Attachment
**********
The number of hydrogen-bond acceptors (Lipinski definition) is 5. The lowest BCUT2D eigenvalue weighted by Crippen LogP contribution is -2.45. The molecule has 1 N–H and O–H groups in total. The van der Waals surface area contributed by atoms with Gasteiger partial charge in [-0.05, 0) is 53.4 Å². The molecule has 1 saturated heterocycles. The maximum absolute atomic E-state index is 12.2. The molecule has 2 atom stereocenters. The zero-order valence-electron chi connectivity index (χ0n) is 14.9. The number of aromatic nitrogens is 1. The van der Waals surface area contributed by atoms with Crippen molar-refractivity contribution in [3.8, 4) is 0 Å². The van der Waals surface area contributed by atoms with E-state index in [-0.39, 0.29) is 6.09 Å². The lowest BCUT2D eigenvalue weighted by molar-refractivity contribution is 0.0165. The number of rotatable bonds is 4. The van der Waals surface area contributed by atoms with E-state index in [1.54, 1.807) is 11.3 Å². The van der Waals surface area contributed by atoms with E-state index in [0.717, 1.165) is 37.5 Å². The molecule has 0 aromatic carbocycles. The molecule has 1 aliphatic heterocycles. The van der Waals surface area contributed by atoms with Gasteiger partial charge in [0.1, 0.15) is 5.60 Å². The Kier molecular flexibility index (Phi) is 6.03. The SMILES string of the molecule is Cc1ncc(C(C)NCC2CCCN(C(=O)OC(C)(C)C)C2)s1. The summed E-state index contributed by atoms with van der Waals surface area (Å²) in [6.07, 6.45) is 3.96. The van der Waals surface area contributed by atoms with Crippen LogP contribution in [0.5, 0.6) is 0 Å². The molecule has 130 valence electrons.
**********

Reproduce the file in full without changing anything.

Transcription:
The number of hydrogen-bond acceptors (Lipinski definition) is 5. The lowest BCUT2D eigenvalue weighted by Crippen LogP contribution is -2.45. The molecule has 1 N–H and O–H groups in total. The van der Waals surface area contributed by atoms with Gasteiger partial charge in [-0.05, 0) is 53.4 Å². The molecule has 1 saturated heterocycles. The maximum absolute atomic E-state index is 12.2. The molecule has 2 atom stereocenters. The zero-order valence-electron chi connectivity index (χ0n) is 14.9. The number of aromatic nitrogens is 1. The van der Waals surface area contributed by atoms with Crippen molar-refractivity contribution in [3.8, 4) is 0 Å². The van der Waals surface area contributed by atoms with E-state index in [-0.39, 0.29) is 6.09 Å². The lowest BCUT2D eigenvalue weighted by molar-refractivity contribution is 0.0165. The number of rotatable bonds is 4. The van der Waals surface area contributed by atoms with E-state index in [1.54, 1.807) is 11.3 Å². The van der Waals surface area contributed by atoms with E-state index in [0.717, 1.165) is 37.5 Å². The molecule has 0 aromatic carbocycles. The molecule has 1 aliphatic heterocycles. The van der Waals surface area contributed by atoms with Gasteiger partial charge in [0.1, 0.15) is 5.60 Å². The Kier molecular flexibility index (Phi) is 6.03. The SMILES string of the molecule is Cc1ncc(C(C)NCC2CCCN(C(=O)OC(C)(C)C)C2)s1. The summed E-state index contributed by atoms with van der Waals surface area (Å²) in [6.07, 6.45) is 3.96. The van der Waals surface area contributed by atoms with Crippen LogP contribution in [0.5, 0.6) is 0 Å². The molecule has 130 valence electrons.